Another pitfall is translation and translation devices. They are not capable of understanding cultural and linguistic nuance. The ambiguity of translation is well summed-up with the example of a biblical quote, meant to express the struggle facing the industry at that time and to motivate the employees to make an extra effort, and that was used in an after-dinner speech translated into German
“The spirit is willing but the flesh is weak”.
This came out as “The schnapps is strong but the meat is rotten”

turn off

Language is not a set of conditioned responses triggered by previous words, because we can change these patterns at will. This allows us creativity and individualism.  Chomsky’s “poverty of the input” hypothesis tells us that what a child can produce in language is MORE than the input they have received via their parents or peers. This “new potential language” has come from within the child as he/she has acquired the deeper syntax. Somehow, the child knows that the structure  “Daddy what did you bring that book that I don’t want to be read to out of, up for?” is the only right use of syntax for English, for this question.

Pace is a deciding factor. People are more inclined to get excited and emotional speaking their own language than speaking English, this is hard to lose in a foreign language, suggesting that the control of output and having to pace themselves, will affect themselves and others

Impact

There are several negative and positive associations: native speakers are imagined to have more sensitivity but often they have less. Consequently natives can benefit from observing how a non-native speaks, or try to compose themselves in FL to see how it feels.

Having a slower pace enables better listening and more self-composure. However the emotions inside the L2 speaker are likely to be very high and for the L1 speaker, having to modify their language to obtain better results may at times feel frustrating, too.

portfolio-style

At PIE we can help you develop sensitivity to language that leads you to better outcomes. As a non-native we can show you how English works and how to use it effectively, in your own specific situation, according to different scenarios and your personal choices, understanding norms and idiosyncrasies.

Equally important, as a native speaker we can show you how good language management will lead you to better relationships, deeper awareness of communication and the avoidance of costly mistakes, and to a level of self-composure that is not over-confident but mature and manifested in a spirit of mutual respect.

Accents and register

How to be a Brit

The Hungarian journalist and BBC reporter, George (György) Mikes – pronounced / ɱ ‘i: ke ʃ  / – commented wryly in his bookHow To Be An Alien(1946), a classic of “British humour”, when – as a foreigner in England – he realised the importance of having a “suitable” accent:

“My dear, you really speak a most wonderful accent, without the slightest English!”

HowToBeAnAlien
Accents are of course connected to our origins and culture. There are national, regional and individual accents and these can link a person to social class, educational background, and character.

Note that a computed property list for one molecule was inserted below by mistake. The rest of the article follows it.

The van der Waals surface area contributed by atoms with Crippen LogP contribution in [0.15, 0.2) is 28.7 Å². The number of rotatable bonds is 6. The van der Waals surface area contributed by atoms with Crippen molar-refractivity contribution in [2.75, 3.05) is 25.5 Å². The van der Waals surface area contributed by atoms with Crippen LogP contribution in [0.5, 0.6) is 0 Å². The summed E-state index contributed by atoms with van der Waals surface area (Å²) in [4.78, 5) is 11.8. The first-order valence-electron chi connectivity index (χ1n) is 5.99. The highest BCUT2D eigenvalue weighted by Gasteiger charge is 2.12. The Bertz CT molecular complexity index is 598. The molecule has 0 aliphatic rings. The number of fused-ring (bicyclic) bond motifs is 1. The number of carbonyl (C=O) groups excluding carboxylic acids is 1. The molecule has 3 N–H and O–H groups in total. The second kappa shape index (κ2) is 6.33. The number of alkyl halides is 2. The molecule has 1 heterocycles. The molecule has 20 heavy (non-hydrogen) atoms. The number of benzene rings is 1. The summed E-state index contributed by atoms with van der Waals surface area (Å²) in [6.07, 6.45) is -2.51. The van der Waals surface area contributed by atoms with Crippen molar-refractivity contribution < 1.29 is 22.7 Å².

Who am I?
As many academics have shown over many years, the whole concept of one’s identity as a person cannot be separated from language. Languages express emotions, facts, notions of time, space and morality, in different ways, and arise as the communication surface structure built on generations of history, tradition, law, belief and education. How we perform depends on first how we understand, process and compose language.

Outcomes-based coaching and learning

Outcomes-based coaching and learning

There is the larger question of how English, as an international language, can serve to perform acts of identity that are specific to one’s own language. As linguists have tried to show, all languages share some deeper, innate, structure or else how could the same human being, theoretically, be born anywhere on the planet?

Mikes started his famous book with the words “In England, everything is the other way round”.

Culture itself cannot be entirely systematised, despite the efforts of anthropologists, psychologists and sociologists. Along with dress and other customs and habits, language is the outside sign of what a person deems themself to be. Actors, who play the part of another culturally different person, in the theatre, see this very clearly.

Consequently, as soon as we open our mouth, we “give away” something about who we are and how we wish to be perceived by others.  The process of “acculturation” – the process of internalising the implied rules of a “discourse community” – is something that anyone who lives or works with other language groups or nations, understands from day one. Culture “shock” can be one outcome of this difficult process. Bridging differences effectively, means using language very skilfully and being sensitive to culture.

conversation

Isn’t it?
For the learner of a second language, there results from this the thorny question of how to sound right. In some ways this leaves one free to choose the model one prefers, to “sound” correct in whatever circles that person happens to frequent.

It’s quite well-known that the use of question “tags” is a feature of spoken English:
“It’s a lovely day, today, isn’t it?”
“Oh yes, they said it was going to rain, didn’t they.”